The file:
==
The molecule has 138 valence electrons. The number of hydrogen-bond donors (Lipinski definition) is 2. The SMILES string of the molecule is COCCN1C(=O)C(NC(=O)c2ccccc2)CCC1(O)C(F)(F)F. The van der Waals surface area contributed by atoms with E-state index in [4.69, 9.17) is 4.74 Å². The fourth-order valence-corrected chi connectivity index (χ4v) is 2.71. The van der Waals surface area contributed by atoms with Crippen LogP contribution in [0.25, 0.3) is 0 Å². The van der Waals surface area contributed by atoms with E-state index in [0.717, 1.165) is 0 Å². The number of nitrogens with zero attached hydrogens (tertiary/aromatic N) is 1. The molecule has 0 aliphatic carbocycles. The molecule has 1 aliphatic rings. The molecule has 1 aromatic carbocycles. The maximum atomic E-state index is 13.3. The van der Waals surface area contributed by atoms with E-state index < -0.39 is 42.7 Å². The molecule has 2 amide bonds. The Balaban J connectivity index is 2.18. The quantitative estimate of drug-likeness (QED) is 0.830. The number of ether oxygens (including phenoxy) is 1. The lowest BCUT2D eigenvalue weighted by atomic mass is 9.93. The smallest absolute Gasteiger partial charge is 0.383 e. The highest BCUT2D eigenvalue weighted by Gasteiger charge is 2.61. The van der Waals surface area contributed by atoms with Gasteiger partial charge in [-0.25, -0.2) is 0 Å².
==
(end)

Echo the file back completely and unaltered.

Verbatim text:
The molecule has 138 valence electrons. The number of hydrogen-bond donors (Lipinski definition) is 2. The SMILES string of the molecule is COCCN1C(=O)C(NC(=O)c2ccccc2)CCC1(O)C(F)(F)F. The van der Waals surface area contributed by atoms with E-state index in [4.69, 9.17) is 4.74 Å². The fourth-order valence-corrected chi connectivity index (χ4v) is 2.71. The van der Waals surface area contributed by atoms with Crippen LogP contribution in [0.25, 0.3) is 0 Å². The van der Waals surface area contributed by atoms with E-state index in [0.717, 1.165) is 0 Å². The number of nitrogens with zero attached hydrogens (tertiary/aromatic N) is 1. The molecule has 0 aliphatic carbocycles. The molecule has 1 aliphatic rings. The molecule has 1 aromatic carbocycles. The maximum atomic E-state index is 13.3. The van der Waals surface area contributed by atoms with E-state index < -0.39 is 42.7 Å². The molecule has 2 amide bonds. The Balaban J connectivity index is 2.18. The quantitative estimate of drug-likeness (QED) is 0.830. The number of ether oxygens (including phenoxy) is 1. The lowest BCUT2D eigenvalue weighted by atomic mass is 9.93. The smallest absolute Gasteiger partial charge is 0.383 e. The highest BCUT2D eigenvalue weighted by Gasteiger charge is 2.61. The van der Waals surface area contributed by atoms with Gasteiger partial charge in [-0.25, -0.2) is 0 Å².